75% of female executives get imposter syndrome

Three-quarters of female executives have experienced imposter syndrome in their careers, according to a new study from tax advisory firm KPMG

Imposter syndrome — doubting one's abilities and feeling like a fraud — is believed to affect more women than men. Women expect lower pay than men, are subject to condescension in the workplace and have less faith they will be treated equally. These compounded issues result in lowered confidence among working women — even high-achievers, KPMG found.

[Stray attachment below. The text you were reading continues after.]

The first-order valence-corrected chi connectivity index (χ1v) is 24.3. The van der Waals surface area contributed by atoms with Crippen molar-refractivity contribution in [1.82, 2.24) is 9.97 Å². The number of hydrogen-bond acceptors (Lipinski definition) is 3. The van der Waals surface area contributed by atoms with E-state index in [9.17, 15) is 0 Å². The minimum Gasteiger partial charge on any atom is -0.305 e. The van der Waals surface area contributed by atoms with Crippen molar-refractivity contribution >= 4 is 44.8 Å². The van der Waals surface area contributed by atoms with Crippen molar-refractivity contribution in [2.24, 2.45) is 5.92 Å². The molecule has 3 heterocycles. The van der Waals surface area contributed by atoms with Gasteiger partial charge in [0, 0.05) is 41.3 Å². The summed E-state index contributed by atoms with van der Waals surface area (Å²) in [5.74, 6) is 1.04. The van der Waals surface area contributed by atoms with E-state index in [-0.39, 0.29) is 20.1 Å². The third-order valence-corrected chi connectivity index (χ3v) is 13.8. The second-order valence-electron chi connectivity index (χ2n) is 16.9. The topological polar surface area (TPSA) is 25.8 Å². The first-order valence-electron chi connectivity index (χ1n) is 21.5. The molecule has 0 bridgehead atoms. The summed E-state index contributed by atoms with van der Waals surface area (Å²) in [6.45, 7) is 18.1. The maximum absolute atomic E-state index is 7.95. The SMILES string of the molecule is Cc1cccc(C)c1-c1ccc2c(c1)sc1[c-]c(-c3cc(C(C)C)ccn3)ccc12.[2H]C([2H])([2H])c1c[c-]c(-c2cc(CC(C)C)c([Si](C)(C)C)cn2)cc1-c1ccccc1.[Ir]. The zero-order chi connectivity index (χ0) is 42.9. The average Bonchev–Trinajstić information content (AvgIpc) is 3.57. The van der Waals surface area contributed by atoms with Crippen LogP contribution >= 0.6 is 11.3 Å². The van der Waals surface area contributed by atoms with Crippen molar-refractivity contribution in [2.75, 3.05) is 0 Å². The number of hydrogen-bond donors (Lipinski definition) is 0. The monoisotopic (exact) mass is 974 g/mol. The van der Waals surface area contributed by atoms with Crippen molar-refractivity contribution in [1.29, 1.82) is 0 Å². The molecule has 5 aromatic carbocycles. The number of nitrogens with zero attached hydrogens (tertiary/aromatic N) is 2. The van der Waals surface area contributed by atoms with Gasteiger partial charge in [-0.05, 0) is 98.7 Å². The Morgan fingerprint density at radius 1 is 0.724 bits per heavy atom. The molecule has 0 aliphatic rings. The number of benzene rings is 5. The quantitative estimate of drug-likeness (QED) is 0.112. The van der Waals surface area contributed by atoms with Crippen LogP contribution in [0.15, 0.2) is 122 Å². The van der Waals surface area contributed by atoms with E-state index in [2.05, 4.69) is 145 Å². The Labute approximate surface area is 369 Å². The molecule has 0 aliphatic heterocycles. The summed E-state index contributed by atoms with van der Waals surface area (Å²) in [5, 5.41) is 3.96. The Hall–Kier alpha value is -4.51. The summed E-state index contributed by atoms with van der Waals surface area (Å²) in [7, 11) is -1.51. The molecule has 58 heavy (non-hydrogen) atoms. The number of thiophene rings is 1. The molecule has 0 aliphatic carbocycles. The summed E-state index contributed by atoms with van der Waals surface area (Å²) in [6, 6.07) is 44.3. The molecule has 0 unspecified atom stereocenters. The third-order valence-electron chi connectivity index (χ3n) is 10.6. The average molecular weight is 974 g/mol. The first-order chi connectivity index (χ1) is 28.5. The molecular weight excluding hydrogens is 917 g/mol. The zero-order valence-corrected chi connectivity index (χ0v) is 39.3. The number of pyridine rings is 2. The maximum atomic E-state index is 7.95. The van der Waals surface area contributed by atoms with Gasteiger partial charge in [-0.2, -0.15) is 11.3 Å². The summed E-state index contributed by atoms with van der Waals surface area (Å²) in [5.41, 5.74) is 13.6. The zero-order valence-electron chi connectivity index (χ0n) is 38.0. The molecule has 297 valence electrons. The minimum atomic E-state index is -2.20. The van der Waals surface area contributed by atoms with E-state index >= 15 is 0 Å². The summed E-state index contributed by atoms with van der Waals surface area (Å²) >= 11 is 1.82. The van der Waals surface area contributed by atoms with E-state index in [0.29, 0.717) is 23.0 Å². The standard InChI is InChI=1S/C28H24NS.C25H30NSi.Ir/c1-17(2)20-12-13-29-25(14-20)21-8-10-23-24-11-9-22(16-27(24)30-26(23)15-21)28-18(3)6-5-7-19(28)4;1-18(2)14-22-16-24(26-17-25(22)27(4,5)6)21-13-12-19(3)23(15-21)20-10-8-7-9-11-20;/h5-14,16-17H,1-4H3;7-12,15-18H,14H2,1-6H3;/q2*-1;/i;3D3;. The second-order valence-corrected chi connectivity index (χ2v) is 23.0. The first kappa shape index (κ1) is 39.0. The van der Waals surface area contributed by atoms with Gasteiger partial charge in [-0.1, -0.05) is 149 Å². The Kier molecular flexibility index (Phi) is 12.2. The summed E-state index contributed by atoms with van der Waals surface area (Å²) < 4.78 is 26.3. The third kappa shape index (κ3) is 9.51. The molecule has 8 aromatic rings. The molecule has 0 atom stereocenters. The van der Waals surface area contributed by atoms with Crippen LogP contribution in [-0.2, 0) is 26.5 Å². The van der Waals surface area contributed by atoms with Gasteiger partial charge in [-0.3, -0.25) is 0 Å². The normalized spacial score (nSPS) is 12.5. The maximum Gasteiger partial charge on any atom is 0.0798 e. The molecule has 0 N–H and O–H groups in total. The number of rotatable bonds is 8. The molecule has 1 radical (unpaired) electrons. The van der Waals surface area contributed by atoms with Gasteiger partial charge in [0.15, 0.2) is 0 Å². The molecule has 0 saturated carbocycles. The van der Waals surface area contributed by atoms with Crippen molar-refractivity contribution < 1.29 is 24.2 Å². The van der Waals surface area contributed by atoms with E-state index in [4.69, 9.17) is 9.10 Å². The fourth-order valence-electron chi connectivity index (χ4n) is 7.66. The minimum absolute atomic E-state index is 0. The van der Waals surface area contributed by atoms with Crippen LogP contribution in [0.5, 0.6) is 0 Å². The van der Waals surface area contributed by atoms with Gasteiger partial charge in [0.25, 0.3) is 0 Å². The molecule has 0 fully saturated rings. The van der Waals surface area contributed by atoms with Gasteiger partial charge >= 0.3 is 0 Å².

The firm surveyed 750 executive women who are "one or two career steps away from the C-suite." Here are five additional findings from their poll: 

  • Eighty-five percent of respondents believe imposter syndrome is most frequently experienced by women in corporate America. 

  • Eighty-one percent believe women put more pressure on themselves not to fail than men do. 

  • Fifty-six percent are afraid they will not live up to the expectations of people around them. 

  • Forty-seven percent said their imposter syndrome stems from never expecting to reach the level of success they have achieved. 

  • Seventy-two percent of executive women look to a mentor or adviser when doubting their own abilities. 

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